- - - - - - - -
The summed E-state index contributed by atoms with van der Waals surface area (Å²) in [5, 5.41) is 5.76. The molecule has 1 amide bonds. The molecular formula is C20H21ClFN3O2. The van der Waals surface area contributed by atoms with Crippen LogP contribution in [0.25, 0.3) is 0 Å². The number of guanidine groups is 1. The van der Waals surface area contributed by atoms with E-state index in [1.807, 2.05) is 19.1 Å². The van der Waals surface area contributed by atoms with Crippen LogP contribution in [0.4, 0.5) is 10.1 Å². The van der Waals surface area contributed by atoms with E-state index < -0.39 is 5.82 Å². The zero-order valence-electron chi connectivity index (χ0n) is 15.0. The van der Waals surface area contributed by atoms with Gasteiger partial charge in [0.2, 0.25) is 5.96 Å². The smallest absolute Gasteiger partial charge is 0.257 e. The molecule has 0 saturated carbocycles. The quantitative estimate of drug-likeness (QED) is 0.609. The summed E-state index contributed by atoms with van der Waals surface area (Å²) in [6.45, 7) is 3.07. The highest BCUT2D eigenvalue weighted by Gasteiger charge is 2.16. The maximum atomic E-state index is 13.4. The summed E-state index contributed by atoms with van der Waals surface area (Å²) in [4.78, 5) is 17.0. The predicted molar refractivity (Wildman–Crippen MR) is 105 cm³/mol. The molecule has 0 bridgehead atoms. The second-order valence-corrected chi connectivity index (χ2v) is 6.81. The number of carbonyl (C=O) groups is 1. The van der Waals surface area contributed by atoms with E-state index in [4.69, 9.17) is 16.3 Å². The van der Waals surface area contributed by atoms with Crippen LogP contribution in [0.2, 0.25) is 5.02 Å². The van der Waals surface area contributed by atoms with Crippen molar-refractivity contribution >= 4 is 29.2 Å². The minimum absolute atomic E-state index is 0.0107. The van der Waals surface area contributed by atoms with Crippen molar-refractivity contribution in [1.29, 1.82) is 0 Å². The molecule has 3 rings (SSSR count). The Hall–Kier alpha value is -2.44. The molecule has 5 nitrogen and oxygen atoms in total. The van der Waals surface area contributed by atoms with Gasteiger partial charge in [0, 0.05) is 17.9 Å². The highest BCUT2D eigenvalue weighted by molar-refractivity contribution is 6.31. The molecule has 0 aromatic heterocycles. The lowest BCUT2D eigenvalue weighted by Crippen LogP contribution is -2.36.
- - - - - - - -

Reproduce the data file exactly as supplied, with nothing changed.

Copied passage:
The summed E-state index contributed by atoms with van der Waals surface area (Å²) in [5, 5.41) is 5.76. The molecule has 1 amide bonds. The molecular formula is C20H21ClFN3O2. The van der Waals surface area contributed by atoms with Crippen LogP contribution in [0.25, 0.3) is 0 Å². The number of guanidine groups is 1. The van der Waals surface area contributed by atoms with E-state index in [1.807, 2.05) is 19.1 Å². The van der Waals surface area contributed by atoms with Crippen LogP contribution in [0.4, 0.5) is 10.1 Å². The van der Waals surface area contributed by atoms with E-state index < -0.39 is 5.82 Å². The zero-order valence-electron chi connectivity index (χ0n) is 15.0. The van der Waals surface area contributed by atoms with Gasteiger partial charge in [0.2, 0.25) is 5.96 Å². The smallest absolute Gasteiger partial charge is 0.257 e. The molecule has 0 saturated carbocycles. The quantitative estimate of drug-likeness (QED) is 0.609. The summed E-state index contributed by atoms with van der Waals surface area (Å²) in [6.45, 7) is 3.07. The highest BCUT2D eigenvalue weighted by Gasteiger charge is 2.16. The maximum atomic E-state index is 13.4. The summed E-state index contributed by atoms with van der Waals surface area (Å²) in [4.78, 5) is 17.0. The predicted molar refractivity (Wildman–Crippen MR) is 105 cm³/mol. The molecule has 0 bridgehead atoms. The second-order valence-corrected chi connectivity index (χ2v) is 6.81. The number of carbonyl (C=O) groups is 1. The van der Waals surface area contributed by atoms with E-state index in [4.69, 9.17) is 16.3 Å². The van der Waals surface area contributed by atoms with Crippen LogP contribution in [0.2, 0.25) is 5.02 Å². The van der Waals surface area contributed by atoms with Crippen molar-refractivity contribution >= 4 is 29.2 Å². The minimum absolute atomic E-state index is 0.0107. The van der Waals surface area contributed by atoms with Crippen molar-refractivity contribution in [1.29, 1.82) is 0 Å². The molecule has 3 rings (SSSR count). The Hall–Kier alpha value is -2.44. The molecule has 5 nitrogen and oxygen atoms in total. The van der Waals surface area contributed by atoms with Gasteiger partial charge in [0, 0.05) is 17.9 Å². The highest BCUT2D eigenvalue weighted by molar-refractivity contribution is 6.31. The molecule has 0 aromatic heterocycles. The lowest BCUT2D eigenvalue weighted by Crippen LogP contribution is -2.36.